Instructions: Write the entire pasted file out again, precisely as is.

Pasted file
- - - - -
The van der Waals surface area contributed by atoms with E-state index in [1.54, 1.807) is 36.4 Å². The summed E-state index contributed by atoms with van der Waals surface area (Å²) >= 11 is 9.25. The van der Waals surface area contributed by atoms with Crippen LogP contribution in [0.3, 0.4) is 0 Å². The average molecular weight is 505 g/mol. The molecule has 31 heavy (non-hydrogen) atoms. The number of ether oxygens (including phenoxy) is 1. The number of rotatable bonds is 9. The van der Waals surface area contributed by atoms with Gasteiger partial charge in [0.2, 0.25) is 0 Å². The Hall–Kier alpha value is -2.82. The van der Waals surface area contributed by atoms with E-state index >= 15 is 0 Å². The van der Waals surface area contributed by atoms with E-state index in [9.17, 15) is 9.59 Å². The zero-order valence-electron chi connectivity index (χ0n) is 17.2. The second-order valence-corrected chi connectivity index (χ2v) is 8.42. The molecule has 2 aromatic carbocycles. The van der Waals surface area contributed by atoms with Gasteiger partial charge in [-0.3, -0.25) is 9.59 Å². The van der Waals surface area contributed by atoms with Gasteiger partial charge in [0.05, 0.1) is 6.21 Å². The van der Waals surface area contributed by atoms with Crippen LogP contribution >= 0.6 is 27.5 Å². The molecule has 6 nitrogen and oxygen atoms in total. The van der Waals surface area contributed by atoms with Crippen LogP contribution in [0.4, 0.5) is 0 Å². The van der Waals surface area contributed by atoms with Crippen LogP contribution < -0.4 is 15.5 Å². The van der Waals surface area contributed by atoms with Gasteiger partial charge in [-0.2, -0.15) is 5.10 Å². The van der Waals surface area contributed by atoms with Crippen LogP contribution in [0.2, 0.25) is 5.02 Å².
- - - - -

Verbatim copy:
The van der Waals surface area contributed by atoms with E-state index in [1.54, 1.807) is 36.4 Å². The summed E-state index contributed by atoms with van der Waals surface area (Å²) >= 11 is 9.25. The van der Waals surface area contributed by atoms with Crippen LogP contribution in [0.3, 0.4) is 0 Å². The average molecular weight is 505 g/mol. The molecule has 31 heavy (non-hydrogen) atoms. The number of ether oxygens (including phenoxy) is 1. The number of rotatable bonds is 9. The van der Waals surface area contributed by atoms with Gasteiger partial charge in [0.2, 0.25) is 0 Å². The Hall–Kier alpha value is -2.82. The van der Waals surface area contributed by atoms with E-state index >= 15 is 0 Å². The van der Waals surface area contributed by atoms with E-state index in [9.17, 15) is 9.59 Å². The zero-order valence-electron chi connectivity index (χ0n) is 17.2. The second-order valence-corrected chi connectivity index (χ2v) is 8.42. The molecule has 2 aromatic carbocycles. The van der Waals surface area contributed by atoms with Gasteiger partial charge in [-0.3, -0.25) is 9.59 Å². The van der Waals surface area contributed by atoms with Gasteiger partial charge in [0.05, 0.1) is 6.21 Å². The van der Waals surface area contributed by atoms with Crippen LogP contribution >= 0.6 is 27.5 Å². The molecule has 6 nitrogen and oxygen atoms in total. The van der Waals surface area contributed by atoms with Crippen LogP contribution in [0.4, 0.5) is 0 Å². The van der Waals surface area contributed by atoms with Crippen LogP contribution < -0.4 is 15.5 Å². The van der Waals surface area contributed by atoms with Gasteiger partial charge in [-0.2, -0.15) is 5.10 Å². The van der Waals surface area contributed by atoms with Crippen LogP contribution in [0.2, 0.25) is 5.02 Å².